ME on MONDAY – Today: Cosy or Cozy?


When setting out to write, and then market, my new Murder Mystery Jan Christopher series, I had to sit down and think about making a decision or two.

The prime one was, what version of the spelling of ‘cosy’ do I use? With the British ‘s’ or the American ‘z’ (which, as a side note, is said as Zee in the US and Zed in the UK!)

First, what ARE Cosy Mysteries? 

They’re basically easy, light, reads without too much specific detail (no description of graphic violence, an implication of sex, but again no detail… ‘romance’ stops at the bedroom door.) The lead character/s are usually, amateur sleuths, often female, with an emphasis on the characters rather than the police procedure and the crime itself. So Murder She Wrote, rather than Morse.

Often, ‘Cosies’ are fairly short, so novellas, which are anything from 40.000 words to 70,000, or shorter reads of 80-90,000. The ‘novella’ type is quite popular though.

This was, actually, my second decision: what length to go for? I opted for around the 40-50,000 target, Quick, entertaining reads (and I confess, quick and entertaining to write.)

The difference between the spelling of cosy v cozy, though, was a bit of a dilemma.

Cozy, with the ‘z’ seemed the most ‘popular’ on Amazon, but then most of the authors were American, or at least the books were aimed at the American market. I’m British. My characters are British, the settings are in 1970s Britain (North London and Devon) everything else in the books has British English spelling – so why would I opt for coZy? 

Most of my readers for this series, I thought, were more likely to be British readers (or Australian or Canadian – ex-pats), so British spelling.

I decided, however, to use the ‘z’ when any marketing was likely to appear for US readers – so anything I scheduled on Twitter that would appear in the late evening UK time, would likely be daytime in the US. I also occasionally use #cosy and #cozy in order to pick up both hashtags.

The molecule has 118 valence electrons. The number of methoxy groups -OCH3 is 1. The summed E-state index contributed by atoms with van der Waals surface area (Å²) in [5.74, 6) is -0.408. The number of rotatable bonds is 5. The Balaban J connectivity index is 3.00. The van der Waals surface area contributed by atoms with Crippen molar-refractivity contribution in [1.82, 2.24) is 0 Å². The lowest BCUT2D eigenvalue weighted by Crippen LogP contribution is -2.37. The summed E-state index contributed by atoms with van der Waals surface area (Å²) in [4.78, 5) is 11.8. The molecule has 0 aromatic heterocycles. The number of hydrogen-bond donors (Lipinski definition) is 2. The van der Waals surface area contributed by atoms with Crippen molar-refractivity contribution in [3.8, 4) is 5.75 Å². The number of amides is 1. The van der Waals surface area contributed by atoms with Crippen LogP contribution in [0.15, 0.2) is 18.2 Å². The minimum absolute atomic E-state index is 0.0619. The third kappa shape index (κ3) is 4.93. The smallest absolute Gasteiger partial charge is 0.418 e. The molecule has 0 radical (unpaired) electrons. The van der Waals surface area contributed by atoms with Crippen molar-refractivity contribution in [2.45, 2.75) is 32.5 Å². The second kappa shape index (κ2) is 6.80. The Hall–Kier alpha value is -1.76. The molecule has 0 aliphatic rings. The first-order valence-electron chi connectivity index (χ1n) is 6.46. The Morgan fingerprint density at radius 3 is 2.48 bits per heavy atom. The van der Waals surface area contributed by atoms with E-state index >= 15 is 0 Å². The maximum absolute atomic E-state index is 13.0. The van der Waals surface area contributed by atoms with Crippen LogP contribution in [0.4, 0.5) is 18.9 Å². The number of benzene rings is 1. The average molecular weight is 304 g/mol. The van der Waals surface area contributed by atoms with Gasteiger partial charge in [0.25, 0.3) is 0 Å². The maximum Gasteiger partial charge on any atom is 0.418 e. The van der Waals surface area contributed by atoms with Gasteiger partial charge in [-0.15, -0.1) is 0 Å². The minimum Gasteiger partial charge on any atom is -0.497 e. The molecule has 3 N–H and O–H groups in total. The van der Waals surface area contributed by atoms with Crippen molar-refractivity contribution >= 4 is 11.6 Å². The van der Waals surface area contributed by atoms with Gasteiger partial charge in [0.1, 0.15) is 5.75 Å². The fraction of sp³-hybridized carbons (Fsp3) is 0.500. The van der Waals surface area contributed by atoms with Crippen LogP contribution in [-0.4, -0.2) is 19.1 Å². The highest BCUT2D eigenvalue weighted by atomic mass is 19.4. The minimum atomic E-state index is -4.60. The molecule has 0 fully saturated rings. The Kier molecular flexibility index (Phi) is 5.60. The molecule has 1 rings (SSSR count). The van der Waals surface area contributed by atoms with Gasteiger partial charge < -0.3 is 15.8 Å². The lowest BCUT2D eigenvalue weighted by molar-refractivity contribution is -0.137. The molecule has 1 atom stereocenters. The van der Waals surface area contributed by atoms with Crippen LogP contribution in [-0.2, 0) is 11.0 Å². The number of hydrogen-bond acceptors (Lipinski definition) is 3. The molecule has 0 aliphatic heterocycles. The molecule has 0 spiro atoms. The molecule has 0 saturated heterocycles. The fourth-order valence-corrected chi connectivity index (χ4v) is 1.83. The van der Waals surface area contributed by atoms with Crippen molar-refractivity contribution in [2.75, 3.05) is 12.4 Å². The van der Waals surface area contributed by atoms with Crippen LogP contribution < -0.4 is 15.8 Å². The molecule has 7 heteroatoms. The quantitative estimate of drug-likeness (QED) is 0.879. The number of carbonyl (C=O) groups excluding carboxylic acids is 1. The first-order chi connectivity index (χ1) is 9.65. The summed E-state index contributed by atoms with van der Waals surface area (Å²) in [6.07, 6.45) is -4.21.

Just as an example for those who do not know the difference with spelling:

British English retains the spelling of words absorbed from other languages, mainly French and German. While American English spellings connect to how a word sounds when spoken.

So: British English words ending in our usually end in or in American English:


colour       color

flavour        flavor

humour         humor

neighbour     neighbor

Verbs in British English can be either ‘ize’ or ‘ise’ but are always with ‘ize’ in American English (so this also applies to the British English Cosy v  ‘Cozy’)

BRITISH               US

apologize or apologise Apologize

organize or organise      Organize

recognize or recognise Recognize

double or single ‘L’?


travelled    traveled

travelling    traveling

traveller           traveler

and  ‘ence’ or ‘ense’?


defence         defense

licence      license

offence     offense

pretence pretense

What is frustrating: Microsoft Word. The default for the spellcheck is US spelling. Try to change it on a document that was originally written under US default…? Forget it.

I have recently had to re-edit some of my old word files for my Arthurian Trilogy. Two of the books were British files, so no problem. One was a US file. Could I persuade the spell checker that I wanted to check the spellings as British UK and NOT American? Could I heck! 

I’ve basically ended up adding all the British spellings I need to American Word. dictionary!

But for my Jan Christopher series…  it’s coSy not coZy.

#1 A Mirror Murder

#2 A Mystery of Murder

#3 A Mistake of Murder



Enjoy a cosy coffee – bye for now